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Neurobiol Dis. 2008 Dec;32(3):412-9. doi: 10.1016/j.nbd.2008.08.001. Epub 2008 Aug 15.

Microglia, amyloid, and cognition in Alzheimer's disease: An [11C](R)PK11195-PET and [11C]PIB-PET study.

Author information

1
MRC Clinical Sciences Centre, Cyclotron Building Hammersmith Hospital, Imperial College London, UK. paul.edison@imperial.ac.uk

Abstract

[11C](R)PK11195-PET is a marker of activated microglia while [11C]PIB-PET detects raised amyloid load. Here we studied in vivo the distributions of amyloid load and microglial activation in Alzheimer's disease (AD) and their relationship with cognitive status. Thirteen AD subjects had [11C](R)PK11195-PET and [11C]PIB-PET scans. Ten healthy controls had [11C](R)PK11195-PET and 14 controls had [11C]PIB-PET scans. Region-of-interest analysis of [11C](R)PK11195-PET detected significant 20-35% increases in microglial activation in frontal, temporal, parietal, occipital and cingulate cortices (p<0.05) of the AD subjects. [11C]PIB-PET revealed significant two-fold increases in amyloid load in these same cortical areas (p<0.0001) and SPM (statistical parametric mapping) analysis confirmed the localisation of these increases to association areas. MMSE scores in AD subjects correlated with levels of cortical microglial activation but not with amyloid load. The inverse correlation between MMSE and microglial activation is compatible with a role of microglia in neuronal damage.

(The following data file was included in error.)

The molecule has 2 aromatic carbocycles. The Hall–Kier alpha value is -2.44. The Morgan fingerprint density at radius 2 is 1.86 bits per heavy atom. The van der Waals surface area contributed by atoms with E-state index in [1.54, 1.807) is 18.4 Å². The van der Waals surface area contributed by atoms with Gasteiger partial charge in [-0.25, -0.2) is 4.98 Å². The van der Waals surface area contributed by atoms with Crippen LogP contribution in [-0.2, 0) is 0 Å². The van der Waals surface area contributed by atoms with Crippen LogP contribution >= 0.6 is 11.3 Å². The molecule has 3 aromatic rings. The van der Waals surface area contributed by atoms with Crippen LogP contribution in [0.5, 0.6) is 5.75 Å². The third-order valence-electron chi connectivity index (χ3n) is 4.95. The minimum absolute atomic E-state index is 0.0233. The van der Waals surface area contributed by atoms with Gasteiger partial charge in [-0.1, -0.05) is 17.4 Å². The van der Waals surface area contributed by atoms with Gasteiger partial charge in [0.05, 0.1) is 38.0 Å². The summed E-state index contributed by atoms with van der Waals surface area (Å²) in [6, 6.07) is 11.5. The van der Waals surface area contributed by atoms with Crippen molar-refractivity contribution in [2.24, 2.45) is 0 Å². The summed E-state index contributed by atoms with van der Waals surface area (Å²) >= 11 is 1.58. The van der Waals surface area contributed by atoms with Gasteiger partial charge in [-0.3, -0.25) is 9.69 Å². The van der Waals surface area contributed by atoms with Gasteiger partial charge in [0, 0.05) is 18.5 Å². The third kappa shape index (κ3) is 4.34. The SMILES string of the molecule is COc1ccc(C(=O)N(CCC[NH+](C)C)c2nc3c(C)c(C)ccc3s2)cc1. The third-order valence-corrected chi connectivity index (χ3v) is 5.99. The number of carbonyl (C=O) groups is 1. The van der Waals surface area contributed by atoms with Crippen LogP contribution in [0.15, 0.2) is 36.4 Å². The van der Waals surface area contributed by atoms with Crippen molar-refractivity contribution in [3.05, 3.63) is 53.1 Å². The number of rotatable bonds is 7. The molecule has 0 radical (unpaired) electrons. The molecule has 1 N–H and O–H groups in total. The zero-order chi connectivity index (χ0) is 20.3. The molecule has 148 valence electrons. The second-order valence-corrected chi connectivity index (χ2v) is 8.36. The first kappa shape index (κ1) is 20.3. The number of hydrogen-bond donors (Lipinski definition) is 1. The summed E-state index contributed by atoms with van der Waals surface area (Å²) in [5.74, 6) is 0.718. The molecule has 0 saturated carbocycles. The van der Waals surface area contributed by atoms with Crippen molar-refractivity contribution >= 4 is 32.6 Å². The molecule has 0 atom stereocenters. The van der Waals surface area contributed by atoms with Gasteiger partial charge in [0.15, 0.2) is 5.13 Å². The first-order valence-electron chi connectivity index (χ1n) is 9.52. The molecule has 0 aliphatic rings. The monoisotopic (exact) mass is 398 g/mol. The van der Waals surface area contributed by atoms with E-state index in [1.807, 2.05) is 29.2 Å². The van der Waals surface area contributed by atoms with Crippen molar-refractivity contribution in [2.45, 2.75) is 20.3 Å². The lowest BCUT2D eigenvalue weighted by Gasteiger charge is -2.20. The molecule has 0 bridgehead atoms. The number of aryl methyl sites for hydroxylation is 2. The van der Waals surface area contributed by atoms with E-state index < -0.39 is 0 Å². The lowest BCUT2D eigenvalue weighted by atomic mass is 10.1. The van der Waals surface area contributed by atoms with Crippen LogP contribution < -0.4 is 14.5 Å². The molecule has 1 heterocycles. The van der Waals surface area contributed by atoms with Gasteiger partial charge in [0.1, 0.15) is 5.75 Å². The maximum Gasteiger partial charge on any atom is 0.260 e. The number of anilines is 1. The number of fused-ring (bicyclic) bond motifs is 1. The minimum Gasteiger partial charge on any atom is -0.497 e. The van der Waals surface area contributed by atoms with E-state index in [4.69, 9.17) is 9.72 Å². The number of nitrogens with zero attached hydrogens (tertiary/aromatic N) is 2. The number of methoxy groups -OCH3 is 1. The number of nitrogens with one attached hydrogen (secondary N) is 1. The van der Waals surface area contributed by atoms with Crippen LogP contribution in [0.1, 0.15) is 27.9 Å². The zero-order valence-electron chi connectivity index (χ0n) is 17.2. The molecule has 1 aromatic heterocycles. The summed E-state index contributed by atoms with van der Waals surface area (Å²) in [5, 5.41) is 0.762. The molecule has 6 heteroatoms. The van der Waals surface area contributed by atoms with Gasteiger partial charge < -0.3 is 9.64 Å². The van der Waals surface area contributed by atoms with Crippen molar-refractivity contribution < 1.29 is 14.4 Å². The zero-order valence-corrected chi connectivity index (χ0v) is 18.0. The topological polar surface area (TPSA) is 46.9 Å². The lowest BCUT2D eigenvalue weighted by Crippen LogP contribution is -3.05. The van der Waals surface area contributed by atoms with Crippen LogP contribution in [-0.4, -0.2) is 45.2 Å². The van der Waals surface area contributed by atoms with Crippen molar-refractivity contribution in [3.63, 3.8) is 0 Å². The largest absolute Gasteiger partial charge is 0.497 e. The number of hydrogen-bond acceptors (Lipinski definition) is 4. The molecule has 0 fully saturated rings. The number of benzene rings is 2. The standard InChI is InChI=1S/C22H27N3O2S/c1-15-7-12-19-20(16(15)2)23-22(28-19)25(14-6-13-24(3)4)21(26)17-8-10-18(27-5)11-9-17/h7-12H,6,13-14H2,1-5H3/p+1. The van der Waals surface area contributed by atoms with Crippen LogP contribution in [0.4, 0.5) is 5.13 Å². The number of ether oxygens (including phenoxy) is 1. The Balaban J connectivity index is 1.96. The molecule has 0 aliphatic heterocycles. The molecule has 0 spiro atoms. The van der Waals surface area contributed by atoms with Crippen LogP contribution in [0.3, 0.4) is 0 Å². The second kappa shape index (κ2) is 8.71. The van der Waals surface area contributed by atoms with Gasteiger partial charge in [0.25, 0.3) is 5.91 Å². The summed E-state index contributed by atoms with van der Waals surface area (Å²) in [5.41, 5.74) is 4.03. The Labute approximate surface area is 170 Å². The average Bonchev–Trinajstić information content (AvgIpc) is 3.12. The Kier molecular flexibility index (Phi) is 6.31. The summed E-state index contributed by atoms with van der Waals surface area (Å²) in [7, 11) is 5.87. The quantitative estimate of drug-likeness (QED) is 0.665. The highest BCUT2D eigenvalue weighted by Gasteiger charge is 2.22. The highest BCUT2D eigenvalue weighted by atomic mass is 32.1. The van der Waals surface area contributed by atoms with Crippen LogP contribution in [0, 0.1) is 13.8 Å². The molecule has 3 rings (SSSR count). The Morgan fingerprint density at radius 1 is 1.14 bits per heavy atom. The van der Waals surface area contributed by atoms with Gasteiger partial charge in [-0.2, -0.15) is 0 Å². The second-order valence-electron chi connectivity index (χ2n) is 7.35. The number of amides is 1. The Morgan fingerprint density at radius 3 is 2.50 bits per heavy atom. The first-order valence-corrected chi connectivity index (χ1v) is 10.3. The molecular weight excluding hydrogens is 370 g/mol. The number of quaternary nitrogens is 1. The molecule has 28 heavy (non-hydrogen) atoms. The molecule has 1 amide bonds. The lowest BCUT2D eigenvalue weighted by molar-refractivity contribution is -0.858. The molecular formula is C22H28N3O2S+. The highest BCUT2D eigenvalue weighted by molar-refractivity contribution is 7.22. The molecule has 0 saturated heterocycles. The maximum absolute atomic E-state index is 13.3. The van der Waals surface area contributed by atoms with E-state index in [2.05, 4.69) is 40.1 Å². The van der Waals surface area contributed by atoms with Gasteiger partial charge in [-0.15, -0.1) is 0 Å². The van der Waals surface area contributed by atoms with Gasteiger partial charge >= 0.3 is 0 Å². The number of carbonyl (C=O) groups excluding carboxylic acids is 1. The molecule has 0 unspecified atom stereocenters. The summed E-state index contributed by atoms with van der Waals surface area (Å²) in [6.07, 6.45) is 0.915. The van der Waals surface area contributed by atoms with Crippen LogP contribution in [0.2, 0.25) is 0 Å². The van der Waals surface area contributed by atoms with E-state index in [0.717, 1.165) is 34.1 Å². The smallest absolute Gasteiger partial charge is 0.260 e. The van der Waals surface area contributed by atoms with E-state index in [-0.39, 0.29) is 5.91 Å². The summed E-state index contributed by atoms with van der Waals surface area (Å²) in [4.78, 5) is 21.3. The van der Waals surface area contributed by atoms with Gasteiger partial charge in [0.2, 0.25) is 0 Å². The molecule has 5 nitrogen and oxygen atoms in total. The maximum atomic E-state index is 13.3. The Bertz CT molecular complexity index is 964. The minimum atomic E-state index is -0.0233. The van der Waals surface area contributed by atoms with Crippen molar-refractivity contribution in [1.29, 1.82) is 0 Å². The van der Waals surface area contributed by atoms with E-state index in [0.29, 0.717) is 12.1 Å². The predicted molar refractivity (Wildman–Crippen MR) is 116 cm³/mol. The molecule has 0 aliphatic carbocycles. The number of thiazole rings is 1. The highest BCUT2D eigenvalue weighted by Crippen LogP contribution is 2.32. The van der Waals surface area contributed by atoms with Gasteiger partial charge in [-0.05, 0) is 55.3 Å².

PMID:
18786637
DOI:
10.1016/j.nbd.2008.08.001
[Indexed for MEDLINE]

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